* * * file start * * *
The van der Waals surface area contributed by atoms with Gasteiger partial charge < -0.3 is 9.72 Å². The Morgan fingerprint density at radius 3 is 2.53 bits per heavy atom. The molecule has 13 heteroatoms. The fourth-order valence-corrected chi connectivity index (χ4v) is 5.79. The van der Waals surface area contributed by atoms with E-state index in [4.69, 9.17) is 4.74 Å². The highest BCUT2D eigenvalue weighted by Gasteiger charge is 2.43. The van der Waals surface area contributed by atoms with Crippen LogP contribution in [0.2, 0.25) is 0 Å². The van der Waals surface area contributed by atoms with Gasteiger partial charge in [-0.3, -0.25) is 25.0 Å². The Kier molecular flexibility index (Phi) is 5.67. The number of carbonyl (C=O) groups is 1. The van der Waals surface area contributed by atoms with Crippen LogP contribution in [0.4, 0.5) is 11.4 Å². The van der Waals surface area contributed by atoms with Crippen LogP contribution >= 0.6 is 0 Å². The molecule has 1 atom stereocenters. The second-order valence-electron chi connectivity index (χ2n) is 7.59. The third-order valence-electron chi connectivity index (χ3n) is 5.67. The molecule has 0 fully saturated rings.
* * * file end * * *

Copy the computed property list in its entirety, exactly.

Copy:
The van der Waals surface area contributed by atoms with Gasteiger partial charge < -0.3 is 9.72 Å². The Morgan fingerprint density at radius 3 is 2.53 bits per heavy atom. The molecule has 13 heteroatoms. The fourth-order valence-corrected chi connectivity index (χ4v) is 5.79. The van der Waals surface area contributed by atoms with E-state index in [4.69, 9.17) is 4.74 Å². The highest BCUT2D eigenvalue weighted by Gasteiger charge is 2.43. The van der Waals surface area contributed by atoms with Crippen LogP contribution in [0.2, 0.25) is 0 Å². The van der Waals surface area contributed by atoms with Gasteiger partial charge in [-0.3, -0.25) is 25.0 Å². The Kier molecular flexibility index (Phi) is 5.67. The number of carbonyl (C=O) groups is 1. The van der Waals surface area contributed by atoms with Crippen LogP contribution in [0.4, 0.5) is 11.4 Å². The van der Waals surface area contributed by atoms with Crippen LogP contribution >= 0.6 is 0 Å². The molecule has 1 atom stereocenters. The second-order valence-electron chi connectivity index (χ2n) is 7.59. The third-order valence-electron chi connectivity index (χ3n) is 5.67. The molecule has 0 fully saturated rings.